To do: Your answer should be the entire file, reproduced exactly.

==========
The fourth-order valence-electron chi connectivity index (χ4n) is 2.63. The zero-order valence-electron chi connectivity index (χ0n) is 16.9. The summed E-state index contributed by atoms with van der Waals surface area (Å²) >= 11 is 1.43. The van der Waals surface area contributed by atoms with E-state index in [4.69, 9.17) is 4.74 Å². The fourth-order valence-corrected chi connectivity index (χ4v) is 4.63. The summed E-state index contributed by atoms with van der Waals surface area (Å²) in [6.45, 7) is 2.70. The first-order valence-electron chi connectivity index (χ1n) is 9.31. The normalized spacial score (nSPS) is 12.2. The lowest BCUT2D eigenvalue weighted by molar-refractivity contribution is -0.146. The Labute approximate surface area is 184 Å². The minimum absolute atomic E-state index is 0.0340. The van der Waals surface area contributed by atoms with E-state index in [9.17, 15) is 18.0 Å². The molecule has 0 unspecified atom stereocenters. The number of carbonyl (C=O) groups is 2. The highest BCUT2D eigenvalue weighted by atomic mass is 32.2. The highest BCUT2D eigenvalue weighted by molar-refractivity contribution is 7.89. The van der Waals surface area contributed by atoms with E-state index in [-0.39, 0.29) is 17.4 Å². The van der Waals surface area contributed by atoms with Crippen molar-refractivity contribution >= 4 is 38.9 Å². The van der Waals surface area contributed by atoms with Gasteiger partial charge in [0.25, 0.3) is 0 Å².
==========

The fourth-order valence-electron chi connectivity index (χ4n) is 2.63. The zero-order valence-electron chi connectivity index (χ0n) is 16.9. The summed E-state index contributed by atoms with van der Waals surface area (Å²) >= 11 is 1.43. The van der Waals surface area contributed by atoms with E-state index in [4.69, 9.17) is 4.74 Å². The fourth-order valence-corrected chi connectivity index (χ4v) is 4.63. The summed E-state index contributed by atoms with van der Waals surface area (Å²) in [6.45, 7) is 2.70. The first-order valence-electron chi connectivity index (χ1n) is 9.31. The normalized spacial score (nSPS) is 12.2. The lowest BCUT2D eigenvalue weighted by molar-refractivity contribution is -0.146. The Labute approximate surface area is 184 Å². The minimum absolute atomic E-state index is 0.0340. The van der Waals surface area contributed by atoms with E-state index in [9.17, 15) is 18.0 Å². The molecule has 0 unspecified atom stereocenters. The number of carbonyl (C=O) groups is 2. The highest BCUT2D eigenvalue weighted by atomic mass is 32.2. The highest BCUT2D eigenvalue weighted by molar-refractivity contribution is 7.89. The van der Waals surface area contributed by atoms with E-state index in [-0.39, 0.29) is 17.4 Å². The van der Waals surface area contributed by atoms with Crippen molar-refractivity contribution >= 4 is 38.9 Å². The van der Waals surface area contributed by atoms with Gasteiger partial charge in [0.25, 0.3) is 0 Å².